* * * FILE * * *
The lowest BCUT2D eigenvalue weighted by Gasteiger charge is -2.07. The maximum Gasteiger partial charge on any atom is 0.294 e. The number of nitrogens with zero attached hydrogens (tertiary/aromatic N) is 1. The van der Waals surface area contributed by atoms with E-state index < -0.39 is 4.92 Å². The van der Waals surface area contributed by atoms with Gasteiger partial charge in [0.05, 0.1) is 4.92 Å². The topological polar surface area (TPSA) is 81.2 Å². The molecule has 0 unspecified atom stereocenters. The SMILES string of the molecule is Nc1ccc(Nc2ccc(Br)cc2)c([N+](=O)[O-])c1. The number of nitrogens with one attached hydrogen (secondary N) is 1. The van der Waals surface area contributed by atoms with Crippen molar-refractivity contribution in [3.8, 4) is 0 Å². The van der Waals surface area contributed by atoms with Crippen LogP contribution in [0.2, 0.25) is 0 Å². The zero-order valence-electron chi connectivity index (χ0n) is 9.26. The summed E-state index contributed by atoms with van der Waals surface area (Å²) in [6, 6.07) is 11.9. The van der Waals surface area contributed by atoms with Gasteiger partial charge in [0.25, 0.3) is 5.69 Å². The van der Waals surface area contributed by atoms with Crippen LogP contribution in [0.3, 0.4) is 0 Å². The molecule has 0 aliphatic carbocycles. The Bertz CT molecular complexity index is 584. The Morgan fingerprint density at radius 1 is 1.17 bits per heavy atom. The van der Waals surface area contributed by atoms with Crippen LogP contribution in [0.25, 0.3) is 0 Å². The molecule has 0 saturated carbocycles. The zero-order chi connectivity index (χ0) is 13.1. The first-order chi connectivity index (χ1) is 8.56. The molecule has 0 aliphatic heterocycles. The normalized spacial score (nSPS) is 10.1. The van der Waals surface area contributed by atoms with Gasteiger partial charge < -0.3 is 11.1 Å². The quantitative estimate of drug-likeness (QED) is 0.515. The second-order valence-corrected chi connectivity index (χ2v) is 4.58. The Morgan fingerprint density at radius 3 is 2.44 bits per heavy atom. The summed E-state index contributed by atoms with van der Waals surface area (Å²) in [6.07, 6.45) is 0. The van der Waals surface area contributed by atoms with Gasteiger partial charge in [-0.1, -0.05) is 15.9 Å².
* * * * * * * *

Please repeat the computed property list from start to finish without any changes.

The lowest BCUT2D eigenvalue weighted by Gasteiger charge is -2.07. The maximum Gasteiger partial charge on any atom is 0.294 e. The number of nitrogens with zero attached hydrogens (tertiary/aromatic N) is 1. The van der Waals surface area contributed by atoms with E-state index < -0.39 is 4.92 Å². The van der Waals surface area contributed by atoms with Gasteiger partial charge in [0.05, 0.1) is 4.92 Å². The topological polar surface area (TPSA) is 81.2 Å². The molecule has 0 unspecified atom stereocenters. The SMILES string of the molecule is Nc1ccc(Nc2ccc(Br)cc2)c([N+](=O)[O-])c1. The number of nitrogens with one attached hydrogen (secondary N) is 1. The van der Waals surface area contributed by atoms with Crippen molar-refractivity contribution in [3.8, 4) is 0 Å². The van der Waals surface area contributed by atoms with Crippen LogP contribution in [0.2, 0.25) is 0 Å². The zero-order valence-electron chi connectivity index (χ0n) is 9.26. The summed E-state index contributed by atoms with van der Waals surface area (Å²) in [6, 6.07) is 11.9. The van der Waals surface area contributed by atoms with Gasteiger partial charge in [0.25, 0.3) is 5.69 Å². The van der Waals surface area contributed by atoms with Crippen LogP contribution in [0.3, 0.4) is 0 Å². The molecule has 0 aliphatic carbocycles. The Bertz CT molecular complexity index is 584. The Morgan fingerprint density at radius 1 is 1.17 bits per heavy atom. The van der Waals surface area contributed by atoms with Crippen LogP contribution in [0.25, 0.3) is 0 Å². The molecule has 0 saturated carbocycles. The zero-order chi connectivity index (χ0) is 13.1. The first-order chi connectivity index (χ1) is 8.56. The molecule has 0 aliphatic heterocycles. The normalized spacial score (nSPS) is 10.1. The van der Waals surface area contributed by atoms with Gasteiger partial charge < -0.3 is 11.1 Å². The quantitative estimate of drug-likeness (QED) is 0.515. The second-order valence-corrected chi connectivity index (χ2v) is 4.58. The Morgan fingerprint density at radius 3 is 2.44 bits per heavy atom. The summed E-state index contributed by atoms with van der Waals surface area (Å²) in [6.07, 6.45) is 0. The van der Waals surface area contributed by atoms with Gasteiger partial charge in [-0.1, -0.05) is 15.9 Å².